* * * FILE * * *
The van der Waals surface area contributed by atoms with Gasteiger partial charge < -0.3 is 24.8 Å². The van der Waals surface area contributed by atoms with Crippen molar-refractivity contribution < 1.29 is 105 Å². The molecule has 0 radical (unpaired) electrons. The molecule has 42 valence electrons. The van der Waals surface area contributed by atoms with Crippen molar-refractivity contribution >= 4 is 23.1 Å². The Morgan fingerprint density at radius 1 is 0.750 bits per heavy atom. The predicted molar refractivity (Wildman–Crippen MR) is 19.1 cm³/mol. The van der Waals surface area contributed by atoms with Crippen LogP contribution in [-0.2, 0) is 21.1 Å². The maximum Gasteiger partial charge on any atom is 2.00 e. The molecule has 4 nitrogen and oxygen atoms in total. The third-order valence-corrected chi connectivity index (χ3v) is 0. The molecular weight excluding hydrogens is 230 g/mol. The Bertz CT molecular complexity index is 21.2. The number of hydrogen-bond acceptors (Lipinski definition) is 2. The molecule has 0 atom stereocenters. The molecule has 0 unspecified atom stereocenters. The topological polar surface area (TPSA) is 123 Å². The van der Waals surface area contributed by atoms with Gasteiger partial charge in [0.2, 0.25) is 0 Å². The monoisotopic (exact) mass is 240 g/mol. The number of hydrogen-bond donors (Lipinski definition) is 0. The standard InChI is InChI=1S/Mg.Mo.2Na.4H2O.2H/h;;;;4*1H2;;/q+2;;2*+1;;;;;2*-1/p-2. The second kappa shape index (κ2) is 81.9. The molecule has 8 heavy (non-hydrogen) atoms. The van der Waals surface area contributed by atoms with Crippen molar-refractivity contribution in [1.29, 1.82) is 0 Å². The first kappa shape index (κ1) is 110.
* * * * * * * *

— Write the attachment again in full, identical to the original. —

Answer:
The van der Waals surface area contributed by atoms with Gasteiger partial charge < -0.3 is 24.8 Å². The van der Waals surface area contributed by atoms with Crippen molar-refractivity contribution < 1.29 is 105 Å². The molecule has 0 radical (unpaired) electrons. The molecule has 42 valence electrons. The van der Waals surface area contributed by atoms with Crippen molar-refractivity contribution >= 4 is 23.1 Å². The Morgan fingerprint density at radius 1 is 0.750 bits per heavy atom. The predicted molar refractivity (Wildman–Crippen MR) is 19.1 cm³/mol. The van der Waals surface area contributed by atoms with Crippen LogP contribution in [-0.2, 0) is 21.1 Å². The maximum Gasteiger partial charge on any atom is 2.00 e. The molecule has 4 nitrogen and oxygen atoms in total. The third-order valence-corrected chi connectivity index (χ3v) is 0. The molecular weight excluding hydrogens is 230 g/mol. The Bertz CT molecular complexity index is 21.2. The number of hydrogen-bond acceptors (Lipinski definition) is 2. The molecule has 0 atom stereocenters. The molecule has 0 unspecified atom stereocenters. The topological polar surface area (TPSA) is 123 Å². The van der Waals surface area contributed by atoms with Gasteiger partial charge in [0.2, 0.25) is 0 Å². The monoisotopic (exact) mass is 240 g/mol. The number of hydrogen-bond donors (Lipinski definition) is 0. The standard InChI is InChI=1S/Mg.Mo.2Na.4H2O.2H/h;;;;4*1H2;;/q+2;;2*+1;;;;;2*-1/p-2. The second kappa shape index (κ2) is 81.9. The molecule has 8 heavy (non-hydrogen) atoms. The van der Waals surface area contributed by atoms with Crippen molar-refractivity contribution in [1.29, 1.82) is 0 Å². The first kappa shape index (κ1) is 110.